Twin Peaks: Hiking the Cougals Queensland

posted in: Featured, Queensland, walks | 4

Well it’s been a long time since I last blogged. I may have slacked off on the blogging front but I think getting divorced, moving house and getting used to shared parenting are pretty valid excuses for my prolonged absence from writing. I have not however slacked off on my hiking. In fact hiking has been essential in seeing me through what has been an incredibly difficult period in my life. Being able to plan a hike, look forward to a hike and think about that hike in the days and weeks afterwards until I can get out and do my next one, has provided me with immense physical and mental relief.

I have hiked locally and further away. I have discovered amazing new places and rediscovered others that I have not visited in some time. From world heritage rainforests to the highest mountains in the country and the dusty outback in between, I have immersed myself in this awe inspiring country of ours – disconnecting from the outside world in order to reconnect to myself. And while the hiking is set to continue I am also hoping to resume the blogging and share these beautiful places in the hope that you may enjoy them too.

So first hike off the rank to get you into your boots and out of the house is The Cougals near the picturesque Currumbin Valley on the NSW/ QLD border. Running Man and I met in Currumbin and I jumped in his car to share the ride up through the valley and to the Garden of Eden Road,where there is a turn out area for a few cars to park and a small sign partially hidden on the fence stating that this in fact the place to begin the walk. The sign says that it is 4-5 kilometers to the Cougals (depending on whether you finish up at the East Peak or continue onto the West Peak) but do not underestimate this hike. She may be short on km’s but she sure as heck makes up for it with the huff and puff required to get to the peaks.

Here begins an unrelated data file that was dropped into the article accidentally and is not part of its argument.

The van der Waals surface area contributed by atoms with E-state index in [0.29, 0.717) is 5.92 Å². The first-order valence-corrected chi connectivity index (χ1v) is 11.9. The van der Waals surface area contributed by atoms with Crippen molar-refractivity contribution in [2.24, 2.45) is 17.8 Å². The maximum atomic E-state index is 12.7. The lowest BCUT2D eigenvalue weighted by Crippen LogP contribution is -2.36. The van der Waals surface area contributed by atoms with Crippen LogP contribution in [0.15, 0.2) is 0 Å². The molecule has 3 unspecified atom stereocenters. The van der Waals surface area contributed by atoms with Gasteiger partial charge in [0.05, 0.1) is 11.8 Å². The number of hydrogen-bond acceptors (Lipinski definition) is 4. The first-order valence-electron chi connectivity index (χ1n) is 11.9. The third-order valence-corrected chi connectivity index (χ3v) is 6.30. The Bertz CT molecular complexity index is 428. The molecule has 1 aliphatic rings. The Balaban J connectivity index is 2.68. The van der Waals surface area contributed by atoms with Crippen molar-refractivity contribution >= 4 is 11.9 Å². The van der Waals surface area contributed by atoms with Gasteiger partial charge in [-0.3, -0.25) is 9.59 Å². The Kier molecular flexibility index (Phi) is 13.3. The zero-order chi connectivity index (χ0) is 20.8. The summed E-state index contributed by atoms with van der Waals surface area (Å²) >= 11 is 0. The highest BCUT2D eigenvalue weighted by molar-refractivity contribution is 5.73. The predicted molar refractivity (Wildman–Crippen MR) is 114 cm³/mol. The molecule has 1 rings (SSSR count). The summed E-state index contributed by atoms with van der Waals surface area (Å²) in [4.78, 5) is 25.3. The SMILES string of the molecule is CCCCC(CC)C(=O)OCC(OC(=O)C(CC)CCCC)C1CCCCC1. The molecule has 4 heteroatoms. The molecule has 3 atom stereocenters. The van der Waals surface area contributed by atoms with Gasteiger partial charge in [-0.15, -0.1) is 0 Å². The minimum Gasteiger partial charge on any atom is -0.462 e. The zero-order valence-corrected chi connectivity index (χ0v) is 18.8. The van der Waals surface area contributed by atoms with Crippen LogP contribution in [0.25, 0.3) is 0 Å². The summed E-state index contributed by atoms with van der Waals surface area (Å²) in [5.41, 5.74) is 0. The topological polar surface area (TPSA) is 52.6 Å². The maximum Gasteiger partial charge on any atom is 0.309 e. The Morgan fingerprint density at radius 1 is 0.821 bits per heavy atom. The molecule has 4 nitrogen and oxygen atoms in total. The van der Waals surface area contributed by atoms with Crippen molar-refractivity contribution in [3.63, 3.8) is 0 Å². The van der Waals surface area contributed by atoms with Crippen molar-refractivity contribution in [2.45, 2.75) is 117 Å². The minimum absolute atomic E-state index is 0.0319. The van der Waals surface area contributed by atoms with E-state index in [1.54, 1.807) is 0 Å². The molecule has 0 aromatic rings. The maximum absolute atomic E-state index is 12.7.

Gate at beginning of The Cougals walk2
Gate at the beginning of The Cougals Walk


Sign at beginning of walk


Running man and I adjust our packs and begin our upward ascent along the fence line to the left. And up we go. There is no easing into this one. It is up through scrub and lantana, a little overgrown in parts and then onto old sugarcane that has grown wild and unruly, towering well above our heads. When we finally break out of the cane and stop to take our breaths we are greeted with a magical view of Mount Warning to the south and looking back down into the Valley to the north.


Walking through the wild sugar cane
Walking through the wild sugar cane


View of Mount Warning after coming out of the cane
View of Mount Warning after coming out of the cane